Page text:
in the high grass
By Diogenes ( articles ) | Jan 20, 2007
Don't miss Fr. Richard Neuhaus's post on the First Things blog concerning what he calls "the deep realignment of religious, cultural, and political dynamics resulting from [Roe v Wade]." The role played by U.S. Catholics in the drama was, and is, exasperatingly double-edged. When it comes to abortion, the vocational role-reversal is almost total: Catholic politicians have tended to be uncompromising on the issue (both pro and con), whereas the key bishop-players have been masters of ambivalence. Two excerpts:
What the bishops like to think of as their fraternal solidarity was badly shaken when it appeared that, in the meeting of the bishops' conference, Theodore Cardinal McCarrick, then archbishop of Washington, misrepresented to them a communication from then Joseph Cardinal Ratzinger (now Benedict XVI). As it turned out, Ratzinger had said that, when all pastoral efforts of persuasion failed, it would be appropriate to advise those who publicly and persistently reject the Church's teaching that they should refrain from Communion and, if they still refused to do so, to deny them Communion.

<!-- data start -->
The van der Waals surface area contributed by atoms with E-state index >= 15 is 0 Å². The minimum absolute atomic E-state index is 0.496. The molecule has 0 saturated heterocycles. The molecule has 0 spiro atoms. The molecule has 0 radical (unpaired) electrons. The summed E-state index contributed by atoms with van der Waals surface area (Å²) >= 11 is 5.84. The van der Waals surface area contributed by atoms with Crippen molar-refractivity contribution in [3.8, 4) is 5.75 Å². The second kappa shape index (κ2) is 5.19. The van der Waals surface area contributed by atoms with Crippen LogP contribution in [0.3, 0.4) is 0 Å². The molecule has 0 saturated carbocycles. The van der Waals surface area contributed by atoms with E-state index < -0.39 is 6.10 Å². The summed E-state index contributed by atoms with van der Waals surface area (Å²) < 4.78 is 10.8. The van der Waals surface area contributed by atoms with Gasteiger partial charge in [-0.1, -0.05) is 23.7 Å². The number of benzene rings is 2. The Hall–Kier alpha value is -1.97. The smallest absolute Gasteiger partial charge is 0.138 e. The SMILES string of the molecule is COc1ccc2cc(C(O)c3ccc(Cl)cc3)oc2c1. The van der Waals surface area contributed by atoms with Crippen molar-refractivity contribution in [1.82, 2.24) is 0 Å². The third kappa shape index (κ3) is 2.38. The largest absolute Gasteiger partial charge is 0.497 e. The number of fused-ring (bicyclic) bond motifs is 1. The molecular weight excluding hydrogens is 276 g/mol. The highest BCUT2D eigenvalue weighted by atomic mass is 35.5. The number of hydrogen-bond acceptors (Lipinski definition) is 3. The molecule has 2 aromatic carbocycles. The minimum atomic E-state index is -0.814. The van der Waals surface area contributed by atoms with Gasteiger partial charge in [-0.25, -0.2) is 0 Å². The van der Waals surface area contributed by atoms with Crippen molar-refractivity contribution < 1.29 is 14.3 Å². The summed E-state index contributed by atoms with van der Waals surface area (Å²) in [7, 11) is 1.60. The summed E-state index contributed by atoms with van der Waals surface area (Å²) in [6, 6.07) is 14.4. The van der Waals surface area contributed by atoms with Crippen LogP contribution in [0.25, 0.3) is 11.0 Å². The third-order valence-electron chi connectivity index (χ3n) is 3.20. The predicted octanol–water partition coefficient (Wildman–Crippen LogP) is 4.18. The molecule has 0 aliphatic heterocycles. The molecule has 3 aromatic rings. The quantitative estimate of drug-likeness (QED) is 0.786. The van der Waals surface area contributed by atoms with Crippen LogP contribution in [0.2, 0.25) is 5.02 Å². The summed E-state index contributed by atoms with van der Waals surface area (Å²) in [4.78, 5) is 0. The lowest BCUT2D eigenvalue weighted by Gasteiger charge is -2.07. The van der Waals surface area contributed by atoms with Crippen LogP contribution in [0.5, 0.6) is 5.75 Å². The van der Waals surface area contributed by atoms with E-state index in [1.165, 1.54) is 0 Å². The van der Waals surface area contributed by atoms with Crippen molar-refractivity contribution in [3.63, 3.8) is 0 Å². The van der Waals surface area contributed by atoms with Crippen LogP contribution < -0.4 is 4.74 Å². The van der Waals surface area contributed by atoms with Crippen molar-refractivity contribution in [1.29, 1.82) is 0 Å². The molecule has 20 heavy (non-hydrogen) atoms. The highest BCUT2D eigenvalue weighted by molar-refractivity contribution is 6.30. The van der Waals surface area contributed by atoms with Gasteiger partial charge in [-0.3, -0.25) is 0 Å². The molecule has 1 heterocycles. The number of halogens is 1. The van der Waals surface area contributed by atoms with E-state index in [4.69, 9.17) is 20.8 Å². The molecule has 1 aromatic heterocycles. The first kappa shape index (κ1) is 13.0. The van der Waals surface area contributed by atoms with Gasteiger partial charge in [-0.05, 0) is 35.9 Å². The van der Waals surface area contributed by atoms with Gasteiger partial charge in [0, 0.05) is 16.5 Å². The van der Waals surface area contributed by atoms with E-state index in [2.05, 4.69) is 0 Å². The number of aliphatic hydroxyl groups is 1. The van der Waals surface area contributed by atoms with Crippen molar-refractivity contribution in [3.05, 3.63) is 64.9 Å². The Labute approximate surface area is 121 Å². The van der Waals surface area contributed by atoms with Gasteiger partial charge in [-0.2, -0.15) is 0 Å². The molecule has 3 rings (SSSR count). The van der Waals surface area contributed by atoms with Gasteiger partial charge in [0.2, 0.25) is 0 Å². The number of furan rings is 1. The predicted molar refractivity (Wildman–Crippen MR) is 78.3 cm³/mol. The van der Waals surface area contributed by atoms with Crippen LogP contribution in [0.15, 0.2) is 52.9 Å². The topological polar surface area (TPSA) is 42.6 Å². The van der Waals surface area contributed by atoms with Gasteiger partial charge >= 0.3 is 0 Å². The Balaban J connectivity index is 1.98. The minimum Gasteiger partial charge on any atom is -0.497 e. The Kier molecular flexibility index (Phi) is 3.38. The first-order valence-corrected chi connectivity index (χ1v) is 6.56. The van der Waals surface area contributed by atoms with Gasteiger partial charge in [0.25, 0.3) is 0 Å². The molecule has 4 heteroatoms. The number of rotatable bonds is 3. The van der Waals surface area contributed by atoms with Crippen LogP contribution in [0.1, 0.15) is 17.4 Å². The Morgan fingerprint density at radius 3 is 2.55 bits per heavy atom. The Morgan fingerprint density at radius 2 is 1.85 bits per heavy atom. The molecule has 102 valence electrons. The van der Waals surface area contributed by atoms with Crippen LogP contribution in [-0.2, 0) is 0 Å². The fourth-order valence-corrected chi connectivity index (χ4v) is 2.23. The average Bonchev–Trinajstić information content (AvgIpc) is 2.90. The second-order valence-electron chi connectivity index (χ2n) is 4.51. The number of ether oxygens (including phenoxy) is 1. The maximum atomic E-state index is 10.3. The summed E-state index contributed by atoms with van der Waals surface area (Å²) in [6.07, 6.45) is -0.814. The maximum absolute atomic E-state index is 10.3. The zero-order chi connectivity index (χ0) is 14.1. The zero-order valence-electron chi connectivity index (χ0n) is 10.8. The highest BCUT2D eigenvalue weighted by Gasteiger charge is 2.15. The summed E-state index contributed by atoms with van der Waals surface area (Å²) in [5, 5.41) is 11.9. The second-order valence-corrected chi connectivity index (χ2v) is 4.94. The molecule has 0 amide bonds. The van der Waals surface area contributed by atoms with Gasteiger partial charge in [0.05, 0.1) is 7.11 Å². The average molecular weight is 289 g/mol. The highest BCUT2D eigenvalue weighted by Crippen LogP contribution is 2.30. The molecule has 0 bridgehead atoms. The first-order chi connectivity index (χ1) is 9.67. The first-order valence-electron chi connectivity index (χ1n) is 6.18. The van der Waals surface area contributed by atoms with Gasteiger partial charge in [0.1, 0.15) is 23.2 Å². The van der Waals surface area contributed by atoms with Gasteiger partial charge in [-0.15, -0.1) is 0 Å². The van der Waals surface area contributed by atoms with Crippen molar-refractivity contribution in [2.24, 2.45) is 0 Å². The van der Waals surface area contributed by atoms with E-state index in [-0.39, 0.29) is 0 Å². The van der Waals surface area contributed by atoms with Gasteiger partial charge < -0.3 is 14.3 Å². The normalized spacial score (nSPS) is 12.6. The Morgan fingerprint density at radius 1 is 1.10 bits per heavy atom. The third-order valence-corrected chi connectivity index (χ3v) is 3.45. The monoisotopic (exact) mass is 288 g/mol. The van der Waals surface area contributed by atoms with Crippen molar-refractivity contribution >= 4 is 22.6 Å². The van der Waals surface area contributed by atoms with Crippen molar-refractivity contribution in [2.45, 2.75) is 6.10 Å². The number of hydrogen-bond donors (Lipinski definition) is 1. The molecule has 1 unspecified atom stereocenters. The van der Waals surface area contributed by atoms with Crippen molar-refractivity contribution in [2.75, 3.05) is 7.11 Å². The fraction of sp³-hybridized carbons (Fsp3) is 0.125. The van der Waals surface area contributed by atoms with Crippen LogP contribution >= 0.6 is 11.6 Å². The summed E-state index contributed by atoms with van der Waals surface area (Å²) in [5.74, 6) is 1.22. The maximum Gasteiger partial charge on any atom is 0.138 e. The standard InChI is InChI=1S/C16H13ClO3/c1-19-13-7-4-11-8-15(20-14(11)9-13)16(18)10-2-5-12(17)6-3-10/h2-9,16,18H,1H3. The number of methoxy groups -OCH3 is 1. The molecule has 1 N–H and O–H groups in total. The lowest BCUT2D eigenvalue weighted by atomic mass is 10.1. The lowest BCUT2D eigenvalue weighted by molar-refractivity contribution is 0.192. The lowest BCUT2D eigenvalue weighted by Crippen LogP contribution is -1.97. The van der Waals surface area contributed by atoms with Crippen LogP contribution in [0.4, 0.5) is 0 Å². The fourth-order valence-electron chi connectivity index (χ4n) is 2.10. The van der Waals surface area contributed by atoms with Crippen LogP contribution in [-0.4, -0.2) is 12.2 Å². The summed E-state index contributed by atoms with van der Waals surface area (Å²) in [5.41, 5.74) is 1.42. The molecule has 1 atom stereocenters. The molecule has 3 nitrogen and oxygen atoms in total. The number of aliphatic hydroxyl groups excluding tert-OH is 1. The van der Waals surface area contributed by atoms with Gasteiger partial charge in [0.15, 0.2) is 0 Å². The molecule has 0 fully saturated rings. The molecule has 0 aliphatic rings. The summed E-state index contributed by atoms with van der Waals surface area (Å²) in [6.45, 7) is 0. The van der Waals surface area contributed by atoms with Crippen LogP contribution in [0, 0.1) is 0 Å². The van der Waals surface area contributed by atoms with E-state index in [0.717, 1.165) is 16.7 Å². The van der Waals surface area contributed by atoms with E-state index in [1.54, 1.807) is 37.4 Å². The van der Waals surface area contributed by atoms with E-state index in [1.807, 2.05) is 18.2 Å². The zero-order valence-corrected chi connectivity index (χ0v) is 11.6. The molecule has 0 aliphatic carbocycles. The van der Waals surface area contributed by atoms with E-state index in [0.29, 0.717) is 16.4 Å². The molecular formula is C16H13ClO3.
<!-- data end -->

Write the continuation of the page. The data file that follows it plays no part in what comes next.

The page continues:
And here's what Neuhaus says about New York's most prominent pro-abortion Catholics, Rudolph Giuliani and George Pataki:
Note that the politicians in question in these instances are not struggling with the moral questions involved or trying to reconcile their position with the Church's teaching. At least there is no public evidence of such struggle, nor any suggestion by the bishops that their longstanding and adamant support for the unlimited abortion license should be a matter of concern.
In a word, we are an Easter People.
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